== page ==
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Fedora Core 4's Native Eclipse, is it Ready for Prime Time?
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One of the new additions of Fedora Core 4 is a natively compiled version of Eclipse. I took it for a spin to see if it is a suitable replacement for "regular" Eclipse.


Some background: I currently make a living developing Java EE applications.  My current project has over a quarter of a million lines of Java code, plus a ton of JSPs, SQL scripts and other supporting files. I use Eclipse as my IDE of choice since it has a lot of features to make developer's lives easier. Some of the best features are: 

Opening Native Eclipse for the First Time

When I opened Fedora's native Eclipse I noticed my laptop became slow and unresponsive, and the CPU usage skyrocketed to 100%.  

Native Eclipse Splashs Screen Eclipse took a very long time to open (I didn't measure, but I estimate it took about a minute).  Even after opening, the laptop was still unresponsive, and the CPU usage was still at 100%.  I then noticed that it was opening my work project (you know, the one with over a quarter of a million lines of code).  Eventually it did open it, but it felt like it took forever.  I thought it was odd that it tried to open the project without prompting me what workspace to use, since I have Eclipse set up to ask what workspace to use  on startup.  I closed the project and manually changed the workspace to another one I have for personal projects.
Just to make sure native Eclipse was inheriting normal Eclipse's setup, I checked native Eclipse's setup and oddly enough, it was set to prompt for a workspace at startup.  I re-applied the settings and restarted Eclipse, it still did not ask me what workspace did I want when it started, and again, it opened my work workspace, the one containing my huge project.  At least it didn't open the project, making the startup much faster.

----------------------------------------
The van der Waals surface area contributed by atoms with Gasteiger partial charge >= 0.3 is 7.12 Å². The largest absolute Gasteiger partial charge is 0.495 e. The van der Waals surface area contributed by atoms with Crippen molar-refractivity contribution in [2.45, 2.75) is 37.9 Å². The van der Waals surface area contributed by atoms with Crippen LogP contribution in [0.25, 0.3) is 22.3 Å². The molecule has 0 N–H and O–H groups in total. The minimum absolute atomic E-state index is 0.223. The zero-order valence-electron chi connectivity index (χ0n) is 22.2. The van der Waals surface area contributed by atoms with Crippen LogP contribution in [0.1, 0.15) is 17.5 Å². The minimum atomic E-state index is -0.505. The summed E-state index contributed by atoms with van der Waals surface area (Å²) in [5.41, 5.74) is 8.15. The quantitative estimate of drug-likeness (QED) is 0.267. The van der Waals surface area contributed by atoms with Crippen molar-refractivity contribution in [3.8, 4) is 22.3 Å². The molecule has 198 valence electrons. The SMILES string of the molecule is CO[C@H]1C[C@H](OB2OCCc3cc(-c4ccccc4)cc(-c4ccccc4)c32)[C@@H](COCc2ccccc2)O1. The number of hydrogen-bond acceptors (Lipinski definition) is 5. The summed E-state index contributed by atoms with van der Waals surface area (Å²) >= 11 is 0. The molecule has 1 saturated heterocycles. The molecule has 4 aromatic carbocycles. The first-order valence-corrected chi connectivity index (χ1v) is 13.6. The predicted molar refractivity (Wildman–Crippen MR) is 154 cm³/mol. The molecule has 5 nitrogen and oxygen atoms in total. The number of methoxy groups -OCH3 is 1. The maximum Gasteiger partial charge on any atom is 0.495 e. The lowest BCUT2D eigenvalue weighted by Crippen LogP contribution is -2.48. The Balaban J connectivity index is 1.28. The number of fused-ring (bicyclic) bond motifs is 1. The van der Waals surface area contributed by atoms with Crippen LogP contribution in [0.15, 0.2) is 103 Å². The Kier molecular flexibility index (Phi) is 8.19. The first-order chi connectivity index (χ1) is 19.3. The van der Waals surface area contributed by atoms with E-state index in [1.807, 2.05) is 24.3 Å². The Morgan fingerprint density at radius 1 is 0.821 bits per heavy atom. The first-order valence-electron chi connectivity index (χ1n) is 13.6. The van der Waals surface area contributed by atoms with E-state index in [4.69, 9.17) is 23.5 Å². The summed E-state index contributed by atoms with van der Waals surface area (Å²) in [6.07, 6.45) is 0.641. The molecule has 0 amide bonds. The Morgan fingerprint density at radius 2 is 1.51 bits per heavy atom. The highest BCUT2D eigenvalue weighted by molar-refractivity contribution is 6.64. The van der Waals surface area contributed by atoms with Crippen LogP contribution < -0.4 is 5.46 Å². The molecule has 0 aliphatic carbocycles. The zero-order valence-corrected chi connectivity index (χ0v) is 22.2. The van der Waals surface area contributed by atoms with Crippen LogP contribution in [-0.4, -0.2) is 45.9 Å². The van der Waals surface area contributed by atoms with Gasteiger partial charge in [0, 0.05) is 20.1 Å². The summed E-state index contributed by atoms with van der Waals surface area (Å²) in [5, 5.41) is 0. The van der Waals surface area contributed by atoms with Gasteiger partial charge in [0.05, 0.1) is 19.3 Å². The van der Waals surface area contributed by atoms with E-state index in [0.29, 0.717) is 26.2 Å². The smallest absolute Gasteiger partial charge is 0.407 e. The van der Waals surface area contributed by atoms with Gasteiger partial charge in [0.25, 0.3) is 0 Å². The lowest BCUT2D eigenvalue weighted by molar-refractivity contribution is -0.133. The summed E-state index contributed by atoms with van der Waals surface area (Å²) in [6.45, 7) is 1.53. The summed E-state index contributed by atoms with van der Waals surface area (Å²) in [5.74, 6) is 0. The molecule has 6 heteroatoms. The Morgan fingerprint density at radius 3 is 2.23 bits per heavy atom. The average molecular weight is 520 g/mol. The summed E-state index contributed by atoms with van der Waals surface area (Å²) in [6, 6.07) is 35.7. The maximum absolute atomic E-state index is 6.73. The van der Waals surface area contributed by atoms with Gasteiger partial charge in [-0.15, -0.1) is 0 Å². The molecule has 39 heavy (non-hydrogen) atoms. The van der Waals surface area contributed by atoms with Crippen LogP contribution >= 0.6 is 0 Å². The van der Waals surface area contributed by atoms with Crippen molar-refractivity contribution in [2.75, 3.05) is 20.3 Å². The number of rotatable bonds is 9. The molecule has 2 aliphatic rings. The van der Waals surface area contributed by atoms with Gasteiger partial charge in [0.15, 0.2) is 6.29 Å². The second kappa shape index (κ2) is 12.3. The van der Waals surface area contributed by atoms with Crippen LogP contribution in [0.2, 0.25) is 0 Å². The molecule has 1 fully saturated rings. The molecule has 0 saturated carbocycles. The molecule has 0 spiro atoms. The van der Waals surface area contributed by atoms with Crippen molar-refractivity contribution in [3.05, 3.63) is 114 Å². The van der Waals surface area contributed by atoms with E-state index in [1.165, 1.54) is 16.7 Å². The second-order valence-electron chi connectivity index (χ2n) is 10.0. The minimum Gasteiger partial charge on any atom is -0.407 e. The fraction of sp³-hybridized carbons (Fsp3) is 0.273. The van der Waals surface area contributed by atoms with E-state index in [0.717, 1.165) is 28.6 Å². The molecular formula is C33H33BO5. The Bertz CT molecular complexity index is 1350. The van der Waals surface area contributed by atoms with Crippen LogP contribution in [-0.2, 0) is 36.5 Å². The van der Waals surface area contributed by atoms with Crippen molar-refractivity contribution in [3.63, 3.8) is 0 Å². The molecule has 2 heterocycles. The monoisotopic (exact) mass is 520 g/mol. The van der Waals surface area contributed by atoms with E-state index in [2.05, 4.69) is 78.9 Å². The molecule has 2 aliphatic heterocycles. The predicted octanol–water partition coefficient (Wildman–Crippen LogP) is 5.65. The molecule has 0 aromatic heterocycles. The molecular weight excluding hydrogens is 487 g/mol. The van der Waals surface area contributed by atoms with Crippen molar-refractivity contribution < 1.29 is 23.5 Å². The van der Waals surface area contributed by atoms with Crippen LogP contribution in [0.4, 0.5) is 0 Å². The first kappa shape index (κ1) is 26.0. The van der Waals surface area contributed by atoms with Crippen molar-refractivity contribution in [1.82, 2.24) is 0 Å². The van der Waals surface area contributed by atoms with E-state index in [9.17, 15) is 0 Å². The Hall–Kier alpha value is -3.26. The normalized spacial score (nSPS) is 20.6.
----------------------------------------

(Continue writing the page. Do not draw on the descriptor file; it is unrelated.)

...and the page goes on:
My work project directory is called "workspace" and it is right under my home directory. This is the default project location Eclipse creates, native Eclipse went straight to this location every time I opened it, not remembering I had switched workspaces before, like normal Eclipse does.

Creating a Simple Project

After switching (again) to my personal projects workspace, I created a new Java project, and added the ubiquitous "Hello world" class, everything worked as expected.  To make things a little more interesting, I added some code using generics, which is a new feature added in JDK 1.5, aka Java 5 and purposefully added some invalid code.  Native Eclipse correctly flagged the invalid code.

Generics error.

I then proceeded to use Eclipse's auto complete feature to create a for loop iterating over the ArrayList, the generated code was not generics friendly, it used an iterator without using generics, and created a cast inside the loop.

Generated for loop

For completeness' sake, I tried the same exercise under standard Eclipse and got the same result, therefore this behavior is not specific to native Eclipse.

After fixing the generated for loop to use generics, I saved the file and attempt to run the generated class file using the GNU Interpreter for Java (gij), I was gladly surprised that it worked without any problems.  It was surprising to me since I have native Eclipse set up to generate Java 5 code, and I was under the impression that gij only understood JDK 1.4 and below code.

Working with a Mid Size Project

After I was done playing around with my simple hello world app, I opened another project I have in my personal workspace. This particular project has about 67,000 lines of code. Native Eclipse opened it without a hitch.  I made some simple changes here and there, and found nothing out of the ordinary.


Is native Eclipse ready for prime time?  I believe that for all but the largest projects it is.  It is now feasable to develop Java applications using nothing but Free/Open Source software, especially since the generated code is compatible with gij.

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